Sølberg, Rowley; Torre, Ladjuk, Parodi; Chorus, Children's Chorus and Orchestra of Norwegian National Opera, Jensen. Production: Herheim. Electric Picture EPC01DVD (DVD) or EPC02BD (Blu-ray), 118 mins. (opera), 9 mins. (bonus), subtitled
A cancer victim lies dying in an intensive care unit, the twenty-first-century poet Rodolfo at her side. When the EKG machine flatlines and a medical team fails to revive her, Rodolfo, wild with grief, reanimates her in his own fantasy world as the nineteenth-century Mimì. A hospital janitor becomes Marcello, doctors become Colline and Schaunard, and a nurse becomes Musetta.
Thus begins Stefan Herheim's 2012 Norwegian National Opera staging, which wasn't quite working for me until I heard his introduction to the telecast — included as an extra on this DVD. Contradicting what I'd read several times, including on the DVD jacket, Herheim indicates that the cancer victim is not Mimì but the love of Rodolfo's life, whose death triggers the nineteenth-century fantasy. Once I knew this, the pieces fell into place. Thoughts of his dead love intrude on Rodolfo's fantasy; he confuses and conflates the two women. It's fascinating to watch the two centuries and worlds intersect, especially when Herheim plays libretto lines for double meaning. He fills the action with telling touches that may take a few viewings to assimilate. La Bohème becomes a more complex, richer opera.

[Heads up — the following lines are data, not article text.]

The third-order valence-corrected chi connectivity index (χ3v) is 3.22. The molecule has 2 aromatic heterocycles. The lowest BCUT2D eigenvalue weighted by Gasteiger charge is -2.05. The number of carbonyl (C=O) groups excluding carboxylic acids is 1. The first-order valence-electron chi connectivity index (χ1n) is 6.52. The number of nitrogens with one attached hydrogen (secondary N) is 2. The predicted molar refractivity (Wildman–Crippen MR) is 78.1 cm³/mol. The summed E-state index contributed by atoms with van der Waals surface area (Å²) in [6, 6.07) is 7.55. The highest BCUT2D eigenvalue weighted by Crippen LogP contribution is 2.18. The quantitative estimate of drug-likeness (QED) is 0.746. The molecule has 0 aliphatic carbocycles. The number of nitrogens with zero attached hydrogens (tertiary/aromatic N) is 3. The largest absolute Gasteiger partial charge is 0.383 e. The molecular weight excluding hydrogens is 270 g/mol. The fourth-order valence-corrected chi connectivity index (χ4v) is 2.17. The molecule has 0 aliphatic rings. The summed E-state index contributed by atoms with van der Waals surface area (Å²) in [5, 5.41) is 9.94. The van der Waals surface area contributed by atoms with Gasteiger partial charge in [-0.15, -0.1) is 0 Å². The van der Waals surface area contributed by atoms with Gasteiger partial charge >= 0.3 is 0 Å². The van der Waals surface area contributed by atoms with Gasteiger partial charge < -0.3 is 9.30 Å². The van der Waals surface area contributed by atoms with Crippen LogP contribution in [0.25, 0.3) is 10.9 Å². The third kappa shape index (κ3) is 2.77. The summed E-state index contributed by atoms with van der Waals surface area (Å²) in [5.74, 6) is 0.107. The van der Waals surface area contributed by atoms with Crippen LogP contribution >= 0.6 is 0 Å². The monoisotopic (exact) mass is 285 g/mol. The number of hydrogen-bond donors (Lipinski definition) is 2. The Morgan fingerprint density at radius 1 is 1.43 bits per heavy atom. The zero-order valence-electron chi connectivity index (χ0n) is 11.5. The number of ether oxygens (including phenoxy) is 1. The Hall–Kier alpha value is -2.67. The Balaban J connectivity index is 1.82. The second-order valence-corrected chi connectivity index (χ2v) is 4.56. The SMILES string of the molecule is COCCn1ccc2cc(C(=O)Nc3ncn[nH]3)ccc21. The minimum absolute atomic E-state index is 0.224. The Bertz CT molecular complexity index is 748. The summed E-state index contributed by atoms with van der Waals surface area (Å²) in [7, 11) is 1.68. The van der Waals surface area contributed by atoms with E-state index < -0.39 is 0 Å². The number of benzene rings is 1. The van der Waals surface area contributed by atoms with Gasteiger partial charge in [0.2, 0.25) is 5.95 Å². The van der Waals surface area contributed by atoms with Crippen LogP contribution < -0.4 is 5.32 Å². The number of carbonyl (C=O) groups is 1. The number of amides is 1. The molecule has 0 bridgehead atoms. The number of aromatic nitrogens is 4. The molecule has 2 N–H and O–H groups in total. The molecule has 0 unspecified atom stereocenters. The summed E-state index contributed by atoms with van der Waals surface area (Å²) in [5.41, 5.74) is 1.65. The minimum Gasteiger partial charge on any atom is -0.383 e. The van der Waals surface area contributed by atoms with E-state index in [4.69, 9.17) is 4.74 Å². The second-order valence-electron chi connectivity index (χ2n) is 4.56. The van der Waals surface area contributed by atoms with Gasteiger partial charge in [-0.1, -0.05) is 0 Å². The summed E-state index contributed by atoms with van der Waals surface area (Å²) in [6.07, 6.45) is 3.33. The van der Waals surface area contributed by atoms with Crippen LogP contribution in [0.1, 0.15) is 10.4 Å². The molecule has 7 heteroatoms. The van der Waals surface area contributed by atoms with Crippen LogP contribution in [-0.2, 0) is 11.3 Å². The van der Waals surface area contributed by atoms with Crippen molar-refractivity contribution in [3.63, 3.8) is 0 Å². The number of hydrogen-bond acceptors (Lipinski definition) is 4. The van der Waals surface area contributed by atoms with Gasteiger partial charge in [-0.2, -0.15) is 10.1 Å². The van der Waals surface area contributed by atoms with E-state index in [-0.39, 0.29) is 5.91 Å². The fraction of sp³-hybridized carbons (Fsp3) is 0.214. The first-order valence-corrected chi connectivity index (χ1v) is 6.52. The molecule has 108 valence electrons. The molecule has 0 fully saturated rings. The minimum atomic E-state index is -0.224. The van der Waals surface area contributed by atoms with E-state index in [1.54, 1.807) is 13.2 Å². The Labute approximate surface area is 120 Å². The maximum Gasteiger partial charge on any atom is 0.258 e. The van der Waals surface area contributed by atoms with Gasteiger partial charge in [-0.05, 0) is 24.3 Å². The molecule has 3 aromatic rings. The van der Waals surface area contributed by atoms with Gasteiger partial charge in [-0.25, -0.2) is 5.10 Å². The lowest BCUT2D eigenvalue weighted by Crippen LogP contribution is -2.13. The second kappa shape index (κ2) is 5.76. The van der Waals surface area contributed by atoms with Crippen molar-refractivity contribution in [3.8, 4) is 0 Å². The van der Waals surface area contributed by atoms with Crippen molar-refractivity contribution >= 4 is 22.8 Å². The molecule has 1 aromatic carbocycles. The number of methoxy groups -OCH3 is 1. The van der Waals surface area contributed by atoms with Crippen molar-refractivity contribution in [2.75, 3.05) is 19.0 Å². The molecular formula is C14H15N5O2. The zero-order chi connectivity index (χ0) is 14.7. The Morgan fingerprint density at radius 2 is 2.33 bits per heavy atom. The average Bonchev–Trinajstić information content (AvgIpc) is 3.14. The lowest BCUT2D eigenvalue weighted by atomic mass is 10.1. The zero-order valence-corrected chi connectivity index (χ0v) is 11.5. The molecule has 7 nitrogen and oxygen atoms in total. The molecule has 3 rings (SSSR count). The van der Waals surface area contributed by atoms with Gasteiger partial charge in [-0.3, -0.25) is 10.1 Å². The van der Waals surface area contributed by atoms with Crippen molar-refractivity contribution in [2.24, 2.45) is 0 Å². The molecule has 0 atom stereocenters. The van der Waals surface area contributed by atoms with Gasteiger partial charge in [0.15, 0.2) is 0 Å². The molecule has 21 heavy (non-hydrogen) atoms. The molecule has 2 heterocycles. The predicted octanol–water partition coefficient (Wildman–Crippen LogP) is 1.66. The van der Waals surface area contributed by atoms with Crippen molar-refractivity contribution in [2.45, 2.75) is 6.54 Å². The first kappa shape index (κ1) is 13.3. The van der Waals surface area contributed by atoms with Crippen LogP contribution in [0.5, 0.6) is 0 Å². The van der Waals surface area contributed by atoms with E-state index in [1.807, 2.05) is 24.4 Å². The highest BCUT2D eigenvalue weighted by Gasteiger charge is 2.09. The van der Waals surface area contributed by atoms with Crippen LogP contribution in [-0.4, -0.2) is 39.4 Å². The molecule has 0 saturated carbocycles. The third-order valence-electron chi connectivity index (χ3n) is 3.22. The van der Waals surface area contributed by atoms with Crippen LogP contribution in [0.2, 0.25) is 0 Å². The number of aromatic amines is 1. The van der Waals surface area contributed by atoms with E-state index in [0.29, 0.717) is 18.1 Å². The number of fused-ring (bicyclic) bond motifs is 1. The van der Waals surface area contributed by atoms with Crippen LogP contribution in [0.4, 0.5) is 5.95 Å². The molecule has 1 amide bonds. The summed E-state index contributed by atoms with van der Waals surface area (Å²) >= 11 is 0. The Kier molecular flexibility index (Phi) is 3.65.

Herheim creates a tense rivalry between janitor/Marcello and doctor/Schaunard for nurse/Musetta. Benoit, Parpignol, Alcindoro, the tollgate keeper and some non-singing cameos are all done by a hook-nosed character signifying Death. These inventions highlight Herheim's dizzying Act II, a nightmare for Rodolfo, who sees a leering Dickensian crowd, bald chemotherapy patients and Death as a drum major marching Mimì off the stage, then finds himself back at the hospital.
Puccini the master manipulator, who pushes every button to jerk tears for Mimì, Cio-Cio-San, Angelica and Liù, has a kindred spirit in Herheim, who immediately presents a suffering Rodolfo, then wounds him again and again. The knife twists until we're wallowing in sentiment, then Herheim injects a shot of irony: Death plays a violin, mocking us all.
The hardworking cast is persuasive without ever being riveting as thespians or outstanding as singers. Marita Sølberg, as Mimì, comes closest in both areas; lovely of manner and of voice, she doesn't always maintain full tone all the way to the end of a phrase. As Rodolfo, Diego Torre's stentorian approach could benefit from more soft singing and less portamento, but his tenor is solid, with a strong top; he sings "Che gelida manina" at score pitch and matches Sølberg's high C at the end of Act I. Jennifer Rowley's Musetta is more coarse than classy, but her singing has color and nuance. Unusually, the Marcello, Vasilij Ladjuk, has a lighter baritone than the Schaunard, Espen Langvik, but both are fine; the Colline, bass Giovanni Battista Parodi, is weaker. Svein Erik Sagbråten, in the Death roles, can be scary. Conductor Eivind Gullberg Jensen captures the score's quicksilver quality. Orchestra, chorus and children's chorus sound just average.
For viewers who don't mind owning more than one Bohème, the musically excellent, visually vibrant Karajan–Zeffirelli film, shot in 1965, is the perfect complement for this thorough rethinking and brilliant re-creation by Herheim. Together they mine the opera for its intrinsic and potential riches.
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